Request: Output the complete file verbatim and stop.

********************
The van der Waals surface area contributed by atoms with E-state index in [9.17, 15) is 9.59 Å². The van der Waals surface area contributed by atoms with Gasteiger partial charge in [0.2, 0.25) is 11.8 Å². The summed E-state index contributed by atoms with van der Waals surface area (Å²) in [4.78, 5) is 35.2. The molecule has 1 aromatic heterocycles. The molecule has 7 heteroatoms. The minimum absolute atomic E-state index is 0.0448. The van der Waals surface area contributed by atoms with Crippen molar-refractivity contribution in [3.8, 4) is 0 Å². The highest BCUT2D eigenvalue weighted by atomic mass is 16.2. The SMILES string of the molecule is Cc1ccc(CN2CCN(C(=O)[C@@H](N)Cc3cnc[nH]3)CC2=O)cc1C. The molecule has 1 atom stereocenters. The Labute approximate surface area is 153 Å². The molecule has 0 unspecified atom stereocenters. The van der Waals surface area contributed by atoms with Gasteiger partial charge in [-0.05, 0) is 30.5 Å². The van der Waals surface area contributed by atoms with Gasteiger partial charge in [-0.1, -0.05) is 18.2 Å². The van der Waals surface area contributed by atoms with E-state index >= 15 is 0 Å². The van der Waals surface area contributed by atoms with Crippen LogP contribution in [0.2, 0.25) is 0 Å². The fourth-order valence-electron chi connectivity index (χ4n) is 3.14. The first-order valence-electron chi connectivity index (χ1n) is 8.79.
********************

The van der Waals surface area contributed by atoms with E-state index in [9.17, 15) is 9.59 Å². The van der Waals surface area contributed by atoms with Gasteiger partial charge in [0.2, 0.25) is 11.8 Å². The summed E-state index contributed by atoms with van der Waals surface area (Å²) in [4.78, 5) is 35.2. The molecule has 1 aromatic heterocycles. The molecule has 7 heteroatoms. The minimum absolute atomic E-state index is 0.0448. The van der Waals surface area contributed by atoms with Crippen molar-refractivity contribution in [3.8, 4) is 0 Å². The highest BCUT2D eigenvalue weighted by atomic mass is 16.2. The SMILES string of the molecule is Cc1ccc(CN2CCN(C(=O)[C@@H](N)Cc3cnc[nH]3)CC2=O)cc1C. The molecule has 1 atom stereocenters. The Labute approximate surface area is 153 Å². The molecule has 0 unspecified atom stereocenters. The van der Waals surface area contributed by atoms with Gasteiger partial charge in [-0.05, 0) is 30.5 Å². The van der Waals surface area contributed by atoms with Gasteiger partial charge in [-0.1, -0.05) is 18.2 Å². The van der Waals surface area contributed by atoms with E-state index >= 15 is 0 Å². The van der Waals surface area contributed by atoms with Crippen LogP contribution in [0.2, 0.25) is 0 Å². The fourth-order valence-electron chi connectivity index (χ4n) is 3.14. The first-order valence-electron chi connectivity index (χ1n) is 8.79.